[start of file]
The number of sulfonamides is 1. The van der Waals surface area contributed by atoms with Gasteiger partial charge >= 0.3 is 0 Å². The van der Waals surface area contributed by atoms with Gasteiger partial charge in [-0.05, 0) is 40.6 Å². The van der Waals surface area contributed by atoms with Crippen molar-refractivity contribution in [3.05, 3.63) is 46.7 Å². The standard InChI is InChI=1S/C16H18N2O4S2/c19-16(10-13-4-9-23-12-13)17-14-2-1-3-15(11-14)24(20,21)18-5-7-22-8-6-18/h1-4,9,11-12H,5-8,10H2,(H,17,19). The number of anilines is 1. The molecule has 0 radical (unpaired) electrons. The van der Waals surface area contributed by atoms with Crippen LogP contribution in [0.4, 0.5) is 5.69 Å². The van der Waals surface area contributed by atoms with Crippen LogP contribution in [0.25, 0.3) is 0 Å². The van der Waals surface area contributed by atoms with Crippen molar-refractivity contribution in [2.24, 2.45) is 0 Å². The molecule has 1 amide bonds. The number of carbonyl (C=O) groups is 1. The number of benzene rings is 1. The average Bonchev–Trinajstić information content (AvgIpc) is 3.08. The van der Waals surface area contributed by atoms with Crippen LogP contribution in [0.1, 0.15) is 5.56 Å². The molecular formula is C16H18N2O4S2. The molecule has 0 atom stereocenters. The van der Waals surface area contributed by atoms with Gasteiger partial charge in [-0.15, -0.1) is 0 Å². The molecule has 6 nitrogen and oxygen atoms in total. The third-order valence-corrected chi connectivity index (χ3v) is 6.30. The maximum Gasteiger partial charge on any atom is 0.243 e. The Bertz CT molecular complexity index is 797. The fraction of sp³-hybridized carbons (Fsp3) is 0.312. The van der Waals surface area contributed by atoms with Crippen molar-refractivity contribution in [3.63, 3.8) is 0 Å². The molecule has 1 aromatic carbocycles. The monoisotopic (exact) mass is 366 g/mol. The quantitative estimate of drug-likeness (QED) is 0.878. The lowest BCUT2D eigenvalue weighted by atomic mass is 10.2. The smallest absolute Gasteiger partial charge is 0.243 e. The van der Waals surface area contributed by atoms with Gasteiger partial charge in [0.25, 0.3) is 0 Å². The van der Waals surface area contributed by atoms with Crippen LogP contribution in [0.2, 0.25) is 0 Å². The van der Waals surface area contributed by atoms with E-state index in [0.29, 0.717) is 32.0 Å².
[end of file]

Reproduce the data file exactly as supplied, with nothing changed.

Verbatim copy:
The number of sulfonamides is 1. The van der Waals surface area contributed by atoms with Gasteiger partial charge >= 0.3 is 0 Å². The van der Waals surface area contributed by atoms with Gasteiger partial charge in [-0.05, 0) is 40.6 Å². The van der Waals surface area contributed by atoms with Crippen molar-refractivity contribution in [3.05, 3.63) is 46.7 Å². The standard InChI is InChI=1S/C16H18N2O4S2/c19-16(10-13-4-9-23-12-13)17-14-2-1-3-15(11-14)24(20,21)18-5-7-22-8-6-18/h1-4,9,11-12H,5-8,10H2,(H,17,19). The number of anilines is 1. The molecule has 0 radical (unpaired) electrons. The van der Waals surface area contributed by atoms with Crippen LogP contribution in [0.4, 0.5) is 5.69 Å². The van der Waals surface area contributed by atoms with Crippen LogP contribution in [0.25, 0.3) is 0 Å². The van der Waals surface area contributed by atoms with Crippen molar-refractivity contribution in [2.24, 2.45) is 0 Å². The molecule has 1 amide bonds. The number of carbonyl (C=O) groups is 1. The number of benzene rings is 1. The average Bonchev–Trinajstić information content (AvgIpc) is 3.08. The van der Waals surface area contributed by atoms with Crippen LogP contribution in [0.1, 0.15) is 5.56 Å². The molecular formula is C16H18N2O4S2. The molecule has 0 atom stereocenters. The van der Waals surface area contributed by atoms with Gasteiger partial charge in [-0.15, -0.1) is 0 Å². The molecule has 6 nitrogen and oxygen atoms in total. The third-order valence-corrected chi connectivity index (χ3v) is 6.30. The maximum Gasteiger partial charge on any atom is 0.243 e. The Bertz CT molecular complexity index is 797. The fraction of sp³-hybridized carbons (Fsp3) is 0.312. The van der Waals surface area contributed by atoms with Crippen molar-refractivity contribution in [3.63, 3.8) is 0 Å². The molecule has 1 aromatic carbocycles. The monoisotopic (exact) mass is 366 g/mol. The quantitative estimate of drug-likeness (QED) is 0.878. The lowest BCUT2D eigenvalue weighted by atomic mass is 10.2. The smallest absolute Gasteiger partial charge is 0.243 e. The van der Waals surface area contributed by atoms with Gasteiger partial charge in [0.25, 0.3) is 0 Å². The van der Waals surface area contributed by atoms with Crippen LogP contribution in [0.2, 0.25) is 0 Å². The van der Waals surface area contributed by atoms with E-state index in [0.29, 0.717) is 32.0 Å².